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by Arline Chase
Description: Is the bond of blood stronger than that of matrimony? The novella, Second Fiddle is the tale of twin sisters who both marry the same man at different times of course. One twin learns from her mistakes, while the other falls victim to jealousy and envy.
eBook Publisher: ebooksonthe.net/ebooksonthe.net, 2005 ebook
eBookwise Release Date: October 2007
1 Reader Ratings:
Available eBook Formats: OEBFF Format (IMP) [64 KB]
Reading time: 40-56 min.
When I married Jedediah Hardacre it almost cost me my life, for a fact. 'Course, it isn't any wonder why I did it. I grew up on a rock strewn upland farm in Catfoot's Hollow near the banks of Tedious Creek. That accounts for a lot. There were nine of us kids in the Terry family and never enough of anything to go around. I don't remember a single night when we didn't go to bed hungry. But why my twin sister, Verbena, is doing what she's going to do, I just can't understand. It's not as if I haven't tried to warn her.
Verbena and I always attracted attention, because we're identical twins. But I have to admit there was a lot of jealousy between us, too. All the Terry kids wore hand-me-downs. But when things were handed down to Verbena and me, we had to share; make one good dress do for two. Nobody could afford to dress us up cute the way some folks did with twins. Looking back, it seems like we were always fighting over who got what.
I remember once Papa took the whole family to the county fair over near Cherokee River. Every place you looked they had hot dogs and ice cream and fat pink swaths of cotton candy. I watched other kids eating it, knowing Papa didn't have nine quarters. I knew not one of us would get any, unless we all could have some.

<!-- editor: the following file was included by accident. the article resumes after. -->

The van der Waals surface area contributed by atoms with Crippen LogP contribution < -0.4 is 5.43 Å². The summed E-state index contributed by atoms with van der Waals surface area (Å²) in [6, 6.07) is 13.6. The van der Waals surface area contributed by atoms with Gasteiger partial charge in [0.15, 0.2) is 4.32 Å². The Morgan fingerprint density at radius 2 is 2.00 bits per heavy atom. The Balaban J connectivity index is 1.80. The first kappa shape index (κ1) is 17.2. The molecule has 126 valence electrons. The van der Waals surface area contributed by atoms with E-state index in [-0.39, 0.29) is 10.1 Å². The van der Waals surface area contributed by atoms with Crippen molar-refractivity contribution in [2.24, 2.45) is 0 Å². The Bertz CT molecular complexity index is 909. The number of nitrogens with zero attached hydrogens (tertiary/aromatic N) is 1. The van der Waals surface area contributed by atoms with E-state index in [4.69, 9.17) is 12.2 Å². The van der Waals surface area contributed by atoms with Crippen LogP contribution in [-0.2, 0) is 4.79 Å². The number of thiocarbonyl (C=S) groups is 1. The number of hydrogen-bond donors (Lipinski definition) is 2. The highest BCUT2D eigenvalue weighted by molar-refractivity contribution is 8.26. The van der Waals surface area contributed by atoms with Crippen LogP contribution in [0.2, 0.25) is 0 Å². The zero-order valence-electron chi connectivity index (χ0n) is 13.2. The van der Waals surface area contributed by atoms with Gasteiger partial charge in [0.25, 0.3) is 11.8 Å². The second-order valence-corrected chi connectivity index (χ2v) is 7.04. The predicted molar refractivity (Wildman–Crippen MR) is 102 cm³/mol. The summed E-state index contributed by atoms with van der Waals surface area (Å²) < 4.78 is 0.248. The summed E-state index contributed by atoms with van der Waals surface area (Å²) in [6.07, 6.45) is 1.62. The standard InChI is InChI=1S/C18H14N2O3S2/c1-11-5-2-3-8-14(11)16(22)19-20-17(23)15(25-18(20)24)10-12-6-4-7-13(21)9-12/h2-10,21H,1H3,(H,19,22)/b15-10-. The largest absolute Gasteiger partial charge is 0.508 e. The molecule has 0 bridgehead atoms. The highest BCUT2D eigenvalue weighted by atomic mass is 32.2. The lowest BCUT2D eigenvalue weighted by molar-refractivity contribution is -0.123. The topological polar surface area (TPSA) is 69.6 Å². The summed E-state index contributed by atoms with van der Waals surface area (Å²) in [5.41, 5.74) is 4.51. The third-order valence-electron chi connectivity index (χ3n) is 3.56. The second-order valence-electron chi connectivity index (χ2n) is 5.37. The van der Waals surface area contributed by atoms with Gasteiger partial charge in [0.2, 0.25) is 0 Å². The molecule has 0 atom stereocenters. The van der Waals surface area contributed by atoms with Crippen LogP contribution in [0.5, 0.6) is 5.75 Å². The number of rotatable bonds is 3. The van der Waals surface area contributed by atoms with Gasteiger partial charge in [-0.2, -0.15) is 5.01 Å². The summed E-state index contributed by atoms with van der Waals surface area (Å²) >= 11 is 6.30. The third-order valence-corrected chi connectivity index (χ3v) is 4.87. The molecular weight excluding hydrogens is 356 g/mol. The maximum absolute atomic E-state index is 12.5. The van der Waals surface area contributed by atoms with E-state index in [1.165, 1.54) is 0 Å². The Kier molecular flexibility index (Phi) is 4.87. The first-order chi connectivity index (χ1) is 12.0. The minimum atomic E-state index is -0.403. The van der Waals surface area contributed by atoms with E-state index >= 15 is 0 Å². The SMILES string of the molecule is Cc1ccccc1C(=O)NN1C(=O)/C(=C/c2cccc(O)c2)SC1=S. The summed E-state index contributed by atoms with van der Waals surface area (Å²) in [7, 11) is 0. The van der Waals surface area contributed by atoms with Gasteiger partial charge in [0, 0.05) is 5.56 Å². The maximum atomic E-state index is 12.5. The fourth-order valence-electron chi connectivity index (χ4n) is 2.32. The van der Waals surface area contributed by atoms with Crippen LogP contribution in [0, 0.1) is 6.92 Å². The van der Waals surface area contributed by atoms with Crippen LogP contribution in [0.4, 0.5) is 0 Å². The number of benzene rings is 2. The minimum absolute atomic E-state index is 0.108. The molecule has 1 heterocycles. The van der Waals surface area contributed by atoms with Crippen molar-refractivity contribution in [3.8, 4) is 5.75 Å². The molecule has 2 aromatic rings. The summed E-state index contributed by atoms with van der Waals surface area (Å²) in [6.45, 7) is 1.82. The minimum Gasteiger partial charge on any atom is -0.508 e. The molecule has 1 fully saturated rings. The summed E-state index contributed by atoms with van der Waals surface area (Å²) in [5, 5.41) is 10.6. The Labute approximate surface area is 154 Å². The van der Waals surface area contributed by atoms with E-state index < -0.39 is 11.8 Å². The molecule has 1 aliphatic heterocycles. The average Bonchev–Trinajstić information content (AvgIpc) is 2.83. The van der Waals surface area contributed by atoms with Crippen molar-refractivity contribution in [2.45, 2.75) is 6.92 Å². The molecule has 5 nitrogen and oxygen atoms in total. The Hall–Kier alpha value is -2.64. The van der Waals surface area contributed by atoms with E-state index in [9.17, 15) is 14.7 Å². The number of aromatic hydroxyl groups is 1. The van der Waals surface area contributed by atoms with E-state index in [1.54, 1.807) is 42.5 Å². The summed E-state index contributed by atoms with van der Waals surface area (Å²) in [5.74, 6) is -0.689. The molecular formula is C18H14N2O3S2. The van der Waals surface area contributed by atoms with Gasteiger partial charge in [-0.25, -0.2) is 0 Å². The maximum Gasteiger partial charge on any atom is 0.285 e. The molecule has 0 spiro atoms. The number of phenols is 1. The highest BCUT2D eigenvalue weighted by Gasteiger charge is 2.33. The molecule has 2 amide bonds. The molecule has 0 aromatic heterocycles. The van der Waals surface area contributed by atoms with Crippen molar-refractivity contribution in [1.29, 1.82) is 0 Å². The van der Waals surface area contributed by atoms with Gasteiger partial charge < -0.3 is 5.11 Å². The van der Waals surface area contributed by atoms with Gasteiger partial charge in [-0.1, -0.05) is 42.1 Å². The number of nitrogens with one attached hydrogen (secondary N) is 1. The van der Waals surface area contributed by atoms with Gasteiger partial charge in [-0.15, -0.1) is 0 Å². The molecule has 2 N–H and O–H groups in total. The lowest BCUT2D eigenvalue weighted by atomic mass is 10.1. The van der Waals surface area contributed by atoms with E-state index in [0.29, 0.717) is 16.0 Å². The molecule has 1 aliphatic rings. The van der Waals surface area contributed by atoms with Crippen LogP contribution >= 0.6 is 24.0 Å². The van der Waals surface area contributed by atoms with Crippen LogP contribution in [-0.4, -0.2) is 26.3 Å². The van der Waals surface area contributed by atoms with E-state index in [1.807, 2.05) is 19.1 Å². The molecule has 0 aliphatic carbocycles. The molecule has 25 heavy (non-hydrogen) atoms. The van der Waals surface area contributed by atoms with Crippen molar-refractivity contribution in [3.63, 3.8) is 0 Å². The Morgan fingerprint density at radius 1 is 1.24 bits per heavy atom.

A woman tried to give me a quarter, but Mama jerked my hand away and said, "Lorena, come away from there with your hungry eyes!"
My sister Verbena's eyes were hungry that day, too. But she wanted the flashing lights, the wheezing canned music, and the prancing horses of the double-decker carousel. Papa had no quarters for her, either.
I guess you could say the only good thing about our growing up was the music. Grandpa taught me to fiddle as soon as I was big enough to hold a bow. Johnny played banjo; Everett and Chris played guitar, and Tom had a doghouse bass, so we had a pretty good little family bluegrass band.
Grandpa tried to teach Verbena to fiddle too, but it was hard for her, because she was left handed. We were supposed to share--but instead of practicing when it was her turn, she'd lay the fiddle down and go outside to play, so I'd pick it up. As usual, she accused me of hogging the fiddle, like everything else. But if she wasn't going to play it, I couldn't see why I should let that fiddle lay idle.
Anyway, by the time I was sixteen, I was a pretty good fiddler. If we went to a barn dance, or to one of the square dances at the Grange hall, I'd usually hang around with the old time fiddlers so I could learn their fiddle tunes. I had a knack for remembering all the different versions of them, too. Fiddle music changes in your heart and no two people hear the songs exactly the same way. So Bob Tarkas's version of "The Mason's Apron" has some added notes and is played in a whole other key than Ben Greene's version of the same song.
At fifteen, Verbena couldn't have been less interested in playing the fiddle. But she was interested in fiddlers, and most other kinds of men. Not that I was unaware of the opposite sex, myself. I had hungry eyes then for Jimmy Bob Ledbetter, and he for me. He was a bass player in another band and we made some pretty good music together for a fact. We got married three weeks after my sixteenth birthday, moved to Cherokee River, and had a baby. For awhile there, it felt like we were living on cotton candy. Every day of my life tasted sweet.